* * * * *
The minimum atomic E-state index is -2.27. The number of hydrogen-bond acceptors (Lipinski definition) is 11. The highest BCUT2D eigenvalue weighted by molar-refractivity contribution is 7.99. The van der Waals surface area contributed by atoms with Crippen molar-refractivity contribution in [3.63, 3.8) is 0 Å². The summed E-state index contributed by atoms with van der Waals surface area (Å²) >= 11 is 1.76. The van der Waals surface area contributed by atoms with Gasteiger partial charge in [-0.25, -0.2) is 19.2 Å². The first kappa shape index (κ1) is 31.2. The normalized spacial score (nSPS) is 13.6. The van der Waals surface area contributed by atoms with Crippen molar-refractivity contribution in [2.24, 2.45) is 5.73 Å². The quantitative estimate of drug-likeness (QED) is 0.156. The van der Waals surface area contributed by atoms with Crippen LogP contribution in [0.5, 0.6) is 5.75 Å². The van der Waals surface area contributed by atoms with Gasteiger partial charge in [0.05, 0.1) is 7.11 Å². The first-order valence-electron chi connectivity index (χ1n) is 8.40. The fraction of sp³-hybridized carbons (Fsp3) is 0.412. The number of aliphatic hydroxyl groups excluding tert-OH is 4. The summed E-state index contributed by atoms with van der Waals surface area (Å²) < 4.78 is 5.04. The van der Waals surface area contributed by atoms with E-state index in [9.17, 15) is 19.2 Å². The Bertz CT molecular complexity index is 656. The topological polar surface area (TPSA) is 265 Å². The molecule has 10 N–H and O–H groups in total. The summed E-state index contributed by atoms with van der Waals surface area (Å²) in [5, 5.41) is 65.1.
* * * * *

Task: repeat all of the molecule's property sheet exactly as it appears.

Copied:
The minimum atomic E-state index is -2.27. The number of hydrogen-bond acceptors (Lipinski definition) is 11. The highest BCUT2D eigenvalue weighted by molar-refractivity contribution is 7.99. The van der Waals surface area contributed by atoms with Crippen molar-refractivity contribution in [3.63, 3.8) is 0 Å². The summed E-state index contributed by atoms with van der Waals surface area (Å²) >= 11 is 1.76. The van der Waals surface area contributed by atoms with Gasteiger partial charge in [-0.25, -0.2) is 19.2 Å². The first kappa shape index (κ1) is 31.2. The normalized spacial score (nSPS) is 13.6. The van der Waals surface area contributed by atoms with Crippen molar-refractivity contribution in [2.24, 2.45) is 5.73 Å². The quantitative estimate of drug-likeness (QED) is 0.156. The van der Waals surface area contributed by atoms with Crippen LogP contribution in [0.5, 0.6) is 5.75 Å². The van der Waals surface area contributed by atoms with Gasteiger partial charge in [0.05, 0.1) is 7.11 Å². The first-order valence-electron chi connectivity index (χ1n) is 8.40. The fraction of sp³-hybridized carbons (Fsp3) is 0.412. The number of aliphatic hydroxyl groups excluding tert-OH is 4. The summed E-state index contributed by atoms with van der Waals surface area (Å²) < 4.78 is 5.04. The van der Waals surface area contributed by atoms with E-state index in [9.17, 15) is 19.2 Å². The Bertz CT molecular complexity index is 656. The topological polar surface area (TPSA) is 265 Å². The molecule has 10 N–H and O–H groups in total. The summed E-state index contributed by atoms with van der Waals surface area (Å²) in [5, 5.41) is 65.1.